By Matthew Smith |
The National Collegiate Athletic Association (NCAA) has decided not to govern college esports in the United States.
The organization has voted against organizing and overseeing college-level competitions in video games, despite esports gaining a huge increase in popularity and recognition in recent years.
This has led to the formation of professional teams and leagues in a variety of games, while the best known esports personalities routinely earn six-figure salaries.
US colleges are even starting to offer scholarships for esports gamers – the University of California at Berkley, Robert Morris University and Boise State are offering incentives for “League of Legends” players to join their schools.
“League of Legends” is a multiplayer online battle game, in which players control a “champion” with unique abilities and battle against a team of other players.
The goal is to destroy the opposing team’s Nexus, which lies at the heart of a base protected by defensive structures.
NCAA President Mark Emmert, however, expressed concerns about esports at the organization’s January Annual Convention, in particular the content of some games and the fact the vast majority of gamers are male.
He said: “We know a lot of the content is hugely misogynistic, and we know that some of the content is really violent.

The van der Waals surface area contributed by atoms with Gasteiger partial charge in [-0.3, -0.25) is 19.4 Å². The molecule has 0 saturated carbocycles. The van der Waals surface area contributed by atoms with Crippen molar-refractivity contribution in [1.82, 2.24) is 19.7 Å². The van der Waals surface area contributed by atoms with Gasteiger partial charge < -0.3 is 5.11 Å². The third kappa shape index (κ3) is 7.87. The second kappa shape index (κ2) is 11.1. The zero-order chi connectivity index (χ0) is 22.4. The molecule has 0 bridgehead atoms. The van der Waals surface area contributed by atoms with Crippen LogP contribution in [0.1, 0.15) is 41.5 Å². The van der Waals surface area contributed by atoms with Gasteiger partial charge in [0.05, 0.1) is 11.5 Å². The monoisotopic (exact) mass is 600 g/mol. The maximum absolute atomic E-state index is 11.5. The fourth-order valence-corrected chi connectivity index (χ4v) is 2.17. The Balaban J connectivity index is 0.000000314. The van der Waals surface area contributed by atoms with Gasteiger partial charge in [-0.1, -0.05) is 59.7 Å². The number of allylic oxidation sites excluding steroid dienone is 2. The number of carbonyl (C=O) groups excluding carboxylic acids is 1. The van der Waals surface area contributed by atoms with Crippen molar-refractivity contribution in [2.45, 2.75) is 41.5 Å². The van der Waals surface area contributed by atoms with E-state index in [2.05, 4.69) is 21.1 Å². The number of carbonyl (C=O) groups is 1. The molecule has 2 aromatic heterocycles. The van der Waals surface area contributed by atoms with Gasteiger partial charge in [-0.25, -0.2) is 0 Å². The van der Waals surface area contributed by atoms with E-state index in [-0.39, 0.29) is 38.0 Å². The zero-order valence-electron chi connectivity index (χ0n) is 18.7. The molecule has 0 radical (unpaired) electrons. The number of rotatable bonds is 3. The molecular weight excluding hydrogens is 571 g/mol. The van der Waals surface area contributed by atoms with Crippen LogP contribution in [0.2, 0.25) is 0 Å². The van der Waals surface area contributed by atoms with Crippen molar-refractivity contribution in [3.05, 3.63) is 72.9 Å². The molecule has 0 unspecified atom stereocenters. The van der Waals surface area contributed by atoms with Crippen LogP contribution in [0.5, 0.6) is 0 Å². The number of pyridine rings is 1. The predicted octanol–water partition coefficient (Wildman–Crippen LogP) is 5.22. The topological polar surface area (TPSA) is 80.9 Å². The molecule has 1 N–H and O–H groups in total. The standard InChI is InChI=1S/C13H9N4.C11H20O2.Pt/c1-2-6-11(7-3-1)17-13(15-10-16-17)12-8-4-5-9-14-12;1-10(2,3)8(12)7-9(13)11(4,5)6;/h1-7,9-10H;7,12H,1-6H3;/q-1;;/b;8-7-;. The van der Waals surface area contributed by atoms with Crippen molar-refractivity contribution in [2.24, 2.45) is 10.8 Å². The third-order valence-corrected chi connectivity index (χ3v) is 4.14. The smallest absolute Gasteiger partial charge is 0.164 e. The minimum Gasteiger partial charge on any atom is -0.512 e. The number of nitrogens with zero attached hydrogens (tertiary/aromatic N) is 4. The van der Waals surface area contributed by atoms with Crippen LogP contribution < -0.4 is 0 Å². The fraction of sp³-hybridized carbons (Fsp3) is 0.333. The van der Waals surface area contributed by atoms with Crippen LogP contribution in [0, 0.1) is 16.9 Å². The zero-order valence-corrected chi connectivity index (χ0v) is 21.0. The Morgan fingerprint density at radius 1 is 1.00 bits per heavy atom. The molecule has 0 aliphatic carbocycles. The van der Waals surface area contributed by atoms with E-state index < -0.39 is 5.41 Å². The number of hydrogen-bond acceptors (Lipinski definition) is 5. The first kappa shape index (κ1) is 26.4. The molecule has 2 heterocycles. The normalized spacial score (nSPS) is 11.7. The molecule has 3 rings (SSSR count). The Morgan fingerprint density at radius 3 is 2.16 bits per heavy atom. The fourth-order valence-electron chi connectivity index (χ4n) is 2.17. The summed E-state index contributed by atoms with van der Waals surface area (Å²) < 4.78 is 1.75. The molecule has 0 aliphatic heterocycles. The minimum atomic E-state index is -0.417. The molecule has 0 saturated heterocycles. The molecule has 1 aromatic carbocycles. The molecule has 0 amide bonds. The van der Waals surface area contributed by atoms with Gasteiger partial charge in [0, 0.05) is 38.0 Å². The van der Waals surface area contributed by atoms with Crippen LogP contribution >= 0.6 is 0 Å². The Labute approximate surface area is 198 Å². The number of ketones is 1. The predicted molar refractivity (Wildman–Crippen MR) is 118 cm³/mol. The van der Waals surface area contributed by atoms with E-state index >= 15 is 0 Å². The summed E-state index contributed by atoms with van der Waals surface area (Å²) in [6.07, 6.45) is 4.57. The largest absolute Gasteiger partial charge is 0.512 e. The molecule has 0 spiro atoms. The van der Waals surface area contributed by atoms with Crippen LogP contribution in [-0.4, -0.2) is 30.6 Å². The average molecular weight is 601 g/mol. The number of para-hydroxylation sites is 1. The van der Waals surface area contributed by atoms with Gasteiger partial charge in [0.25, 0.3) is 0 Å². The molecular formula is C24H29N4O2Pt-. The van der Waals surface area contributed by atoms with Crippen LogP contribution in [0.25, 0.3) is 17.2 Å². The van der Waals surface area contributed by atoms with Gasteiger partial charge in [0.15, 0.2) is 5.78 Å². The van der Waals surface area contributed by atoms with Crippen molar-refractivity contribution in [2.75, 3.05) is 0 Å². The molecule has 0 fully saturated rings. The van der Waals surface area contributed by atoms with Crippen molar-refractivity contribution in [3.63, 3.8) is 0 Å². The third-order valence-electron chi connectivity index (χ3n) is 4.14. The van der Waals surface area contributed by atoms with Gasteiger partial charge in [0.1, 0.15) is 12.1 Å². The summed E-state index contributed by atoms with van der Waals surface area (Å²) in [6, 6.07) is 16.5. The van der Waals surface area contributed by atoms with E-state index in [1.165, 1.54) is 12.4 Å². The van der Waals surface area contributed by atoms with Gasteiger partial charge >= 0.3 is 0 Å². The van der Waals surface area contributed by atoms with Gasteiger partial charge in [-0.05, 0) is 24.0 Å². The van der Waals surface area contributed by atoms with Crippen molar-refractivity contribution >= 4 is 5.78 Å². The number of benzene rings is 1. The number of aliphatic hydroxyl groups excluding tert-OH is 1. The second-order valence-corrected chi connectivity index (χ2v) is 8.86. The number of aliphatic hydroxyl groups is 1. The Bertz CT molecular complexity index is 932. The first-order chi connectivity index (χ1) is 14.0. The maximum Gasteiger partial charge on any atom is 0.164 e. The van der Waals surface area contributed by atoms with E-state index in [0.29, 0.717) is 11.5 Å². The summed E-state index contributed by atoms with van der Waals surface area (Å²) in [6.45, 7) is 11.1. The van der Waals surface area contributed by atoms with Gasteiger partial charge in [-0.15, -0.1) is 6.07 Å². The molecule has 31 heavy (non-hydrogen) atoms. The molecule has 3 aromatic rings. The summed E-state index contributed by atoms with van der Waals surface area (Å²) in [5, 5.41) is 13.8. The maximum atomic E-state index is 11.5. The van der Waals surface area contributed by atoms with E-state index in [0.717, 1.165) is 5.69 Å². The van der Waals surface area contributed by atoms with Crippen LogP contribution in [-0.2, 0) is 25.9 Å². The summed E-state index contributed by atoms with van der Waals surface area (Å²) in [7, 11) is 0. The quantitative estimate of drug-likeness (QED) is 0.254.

“We don’t particularly embrace games where the objective is to blow your opponent’s head off.
“We know there are serious concerns about health and wellness around those games.”
Reports in America revealed the NCAA decided unanimously to table the issue of esports governance, with no determined date as to when the matter would be further discussed.
In the meantime, Riot Games – publishers of “League of Legends” – are reportedly looking at setting up their own college league and governing body.
Riot already run 13 professional esports leagues for “League of Legends”.
Republished with permission from insidethegames.biz.
I still don’t understand this. Video games have been a part of our culture for YEARS. The parents of today’s younger generations played video games before, so where has this refusal to accept Esports as a legitimate competitive sport come from? Just like you said in your writing, a lot of professional gamers are making salaries in the six-figure range and universities and colleges are offering scholarships to individuals to compete on Esports teams. Along with that, there are professional gaming leagues that are selling out sports arenas to broadcast these competitions. A League of Legends tournament sold out Madison Square Garden. MSG! The Mecca!
I just personally think that the NCAA is missing out on a great opportunity. They still incorporate Water Polo as an NCAA sanctioned sport, and which of the two competitions do you think has a larger following and viewership? There are plenty of media outlets more than willing to broadcast and promote these events, but it’s only a matter of time until the NCAA misses their chance.